What we offer

Register your domain with us and benefit from the following perks

Landing page

When purchasing your domain, Inventa offers you a simple webpage, where you can briefly present your company and leave your contact details.

High-security DNS servers

In order to ensure our clients that nothing ever fails or gets lost, we work with high-speed network connections in redundant servers (Europe, United States).

Advanced Control Panel

You also get access to a Domain Control Panel to be found in our customer area, allowing you to manage/consult your websites and email accounts.

Support that actually helps

All of our accounts include services of a dedicated account manager. Get your domain now and start profiting from all these advantages, or contact us to learn more about our domain services.

Why choose us

We look at domains from a different perspective

While most of the domain industry sees domains from a commodity perspective, Inventa looks at them as assets for your brand. We offer domain services which include not only hosting, but also the resources you need to protect and expand your business online.

Cut the red tape

We manage your domains at a global scale

We are used to work with domain extensions that have special requirements. We handle the red tape so you don't have to.

Our team of experts will also be ready to help you with the configuration details and will gladly work with your IT Department (and/or outsourced services), to make sure the services you need are quickly implemented according to the best industry practices.

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Latest news


How religion influences trademark applications in Libya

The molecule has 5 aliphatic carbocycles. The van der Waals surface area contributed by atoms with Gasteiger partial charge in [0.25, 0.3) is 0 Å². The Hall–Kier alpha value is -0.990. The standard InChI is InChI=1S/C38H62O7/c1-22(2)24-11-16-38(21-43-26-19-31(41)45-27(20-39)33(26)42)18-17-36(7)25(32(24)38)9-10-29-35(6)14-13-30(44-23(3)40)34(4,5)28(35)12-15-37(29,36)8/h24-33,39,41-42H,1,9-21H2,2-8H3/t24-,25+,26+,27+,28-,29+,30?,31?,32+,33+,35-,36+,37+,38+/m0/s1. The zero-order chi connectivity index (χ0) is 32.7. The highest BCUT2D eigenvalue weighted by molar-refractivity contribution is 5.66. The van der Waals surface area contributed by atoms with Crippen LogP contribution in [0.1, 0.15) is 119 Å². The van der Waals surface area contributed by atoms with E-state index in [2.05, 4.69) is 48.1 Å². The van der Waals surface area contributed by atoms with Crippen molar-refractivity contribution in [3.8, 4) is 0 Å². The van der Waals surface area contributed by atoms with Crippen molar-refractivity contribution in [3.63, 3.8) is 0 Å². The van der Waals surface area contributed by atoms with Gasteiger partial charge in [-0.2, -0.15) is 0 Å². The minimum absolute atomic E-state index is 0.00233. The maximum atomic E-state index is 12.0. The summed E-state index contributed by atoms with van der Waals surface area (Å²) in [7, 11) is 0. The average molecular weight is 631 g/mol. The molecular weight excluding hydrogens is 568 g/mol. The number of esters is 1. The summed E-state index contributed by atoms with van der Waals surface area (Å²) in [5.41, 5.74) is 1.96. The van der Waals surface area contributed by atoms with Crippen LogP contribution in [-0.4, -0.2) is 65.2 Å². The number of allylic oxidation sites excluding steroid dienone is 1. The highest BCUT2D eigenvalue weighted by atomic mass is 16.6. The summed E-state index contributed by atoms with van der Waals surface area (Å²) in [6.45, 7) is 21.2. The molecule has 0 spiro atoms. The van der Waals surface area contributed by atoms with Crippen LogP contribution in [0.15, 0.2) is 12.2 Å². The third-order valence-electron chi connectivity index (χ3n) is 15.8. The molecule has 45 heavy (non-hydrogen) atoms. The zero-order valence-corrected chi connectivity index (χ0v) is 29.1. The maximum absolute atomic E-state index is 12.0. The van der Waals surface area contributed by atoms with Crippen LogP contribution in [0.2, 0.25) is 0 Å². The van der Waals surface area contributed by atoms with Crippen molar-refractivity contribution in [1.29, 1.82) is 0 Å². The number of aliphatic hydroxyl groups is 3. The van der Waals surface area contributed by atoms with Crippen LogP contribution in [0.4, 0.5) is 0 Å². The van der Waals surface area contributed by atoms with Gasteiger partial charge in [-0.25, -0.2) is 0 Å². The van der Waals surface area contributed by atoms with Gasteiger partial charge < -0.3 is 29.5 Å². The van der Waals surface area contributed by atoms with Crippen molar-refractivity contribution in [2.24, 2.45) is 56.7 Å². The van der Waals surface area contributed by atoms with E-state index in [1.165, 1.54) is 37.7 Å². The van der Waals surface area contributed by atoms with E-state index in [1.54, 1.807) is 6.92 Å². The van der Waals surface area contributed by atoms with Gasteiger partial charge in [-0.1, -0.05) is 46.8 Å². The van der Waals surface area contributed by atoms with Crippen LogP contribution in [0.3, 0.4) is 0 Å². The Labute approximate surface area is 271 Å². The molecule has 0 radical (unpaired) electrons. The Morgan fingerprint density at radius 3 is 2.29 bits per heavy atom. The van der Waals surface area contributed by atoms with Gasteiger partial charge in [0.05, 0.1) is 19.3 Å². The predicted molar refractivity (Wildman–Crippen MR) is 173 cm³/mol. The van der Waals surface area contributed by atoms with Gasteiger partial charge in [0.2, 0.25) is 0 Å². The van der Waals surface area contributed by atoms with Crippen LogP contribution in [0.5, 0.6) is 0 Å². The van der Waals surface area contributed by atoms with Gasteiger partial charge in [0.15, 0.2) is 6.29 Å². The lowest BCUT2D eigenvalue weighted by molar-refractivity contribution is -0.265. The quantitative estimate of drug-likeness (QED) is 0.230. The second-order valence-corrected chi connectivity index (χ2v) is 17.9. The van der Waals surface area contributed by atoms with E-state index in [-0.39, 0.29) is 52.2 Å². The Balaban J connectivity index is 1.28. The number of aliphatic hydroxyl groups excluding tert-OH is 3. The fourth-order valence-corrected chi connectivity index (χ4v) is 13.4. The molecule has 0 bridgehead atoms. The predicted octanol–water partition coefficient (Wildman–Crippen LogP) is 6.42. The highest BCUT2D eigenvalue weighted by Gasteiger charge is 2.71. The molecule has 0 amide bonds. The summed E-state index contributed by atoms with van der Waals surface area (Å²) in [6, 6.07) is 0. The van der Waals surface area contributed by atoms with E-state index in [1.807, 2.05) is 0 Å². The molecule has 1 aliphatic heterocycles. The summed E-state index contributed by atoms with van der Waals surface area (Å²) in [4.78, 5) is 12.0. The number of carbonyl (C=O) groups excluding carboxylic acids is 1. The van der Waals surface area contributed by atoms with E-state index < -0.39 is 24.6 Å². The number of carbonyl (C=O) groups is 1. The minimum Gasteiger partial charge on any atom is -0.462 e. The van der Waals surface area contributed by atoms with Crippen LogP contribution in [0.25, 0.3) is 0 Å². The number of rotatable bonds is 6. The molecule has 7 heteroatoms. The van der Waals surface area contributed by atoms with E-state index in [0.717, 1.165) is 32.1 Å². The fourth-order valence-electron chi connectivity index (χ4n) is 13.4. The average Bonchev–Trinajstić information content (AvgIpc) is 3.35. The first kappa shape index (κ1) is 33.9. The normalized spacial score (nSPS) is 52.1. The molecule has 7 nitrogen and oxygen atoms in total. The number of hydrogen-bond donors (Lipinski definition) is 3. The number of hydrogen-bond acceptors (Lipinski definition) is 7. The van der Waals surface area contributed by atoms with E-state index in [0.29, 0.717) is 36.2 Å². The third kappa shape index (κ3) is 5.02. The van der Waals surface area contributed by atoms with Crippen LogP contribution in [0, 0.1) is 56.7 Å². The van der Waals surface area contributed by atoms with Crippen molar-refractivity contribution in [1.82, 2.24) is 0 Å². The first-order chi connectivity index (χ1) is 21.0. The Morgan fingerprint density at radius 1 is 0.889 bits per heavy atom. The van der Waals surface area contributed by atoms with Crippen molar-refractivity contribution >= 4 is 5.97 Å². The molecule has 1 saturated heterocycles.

Libya lies along the southern edge of the Mediterranean in North Africa and is the fourth largest Arab nation in the world. It has a population of almost 7 million people, 97% of whom are Sunni Muslims. Sharia is the main source of law in all Islamic states. It is derived from the Qur’an and the traditions (Sunnah) of the Prophet Mohammad by religious scholars (the ulema) who have been trained in one or more schools of Islamic jurisprudence. In line with Sharia practice, each Islamic country has its own IP laws. The principles of morality, modesty and prohibition encompassed in Sharia influence the registration and enforcement of IP rights. Certain goods and services that may seem commonplace to brand owners and consumers are forbidden and therefore trademarks related to them are not registrable in Libya. Libyan trademark law prohibits the registration of certain categories of trademarks, including those seen as “violating public morals or public order” (Article 5(b)) or those that are “identical or similar to symbols constituting a pure religious nature” (Article 5(e)). In practice, this means that trademarks referencing banned substances are regularly refused (eg, pork products in Class 29 and alcoholic beverages in Classes 32 and 33). In addition, trademarks that incorporate non-Islamic religious symbols, such as the Christian cross or Christmas-related goods (eg, Christmas trees in Class 28) are also refused. If the mark lacks any requirement as provided in the law and its implementing regulations, the application may be rejected by the examiner. The applicant may appeal the rejection of its application to a commission appointed for that purpose within 30 days of the date of receiving the relevant official notification. The steps and rough timeframe for filing a trademark application are as follows: filing to examination – 10 to 12 months; examinaton to publication – 12 months); opposition period – three months from the publication date); and granting of the trademark.  Libya presents brand owners with significant opportunities and potential challenges. If the fundamentals of Libyan culture – particularly that of Sharia – are adhered to then the trademark can be accepted. However, since legal grounds for refusal are not particularly clear under the Trademarks Law (40/1956), there may be a rise in appeals from applicants who file marks for the abovementioned classes of goods, especially with regards to Articles 5(b) and (e). A specific rule must be added to confirm these goods as an absolute ground for refusal of trademark registration.   This is a co-published article, which was originally published in the World Trademark Review (WTR).

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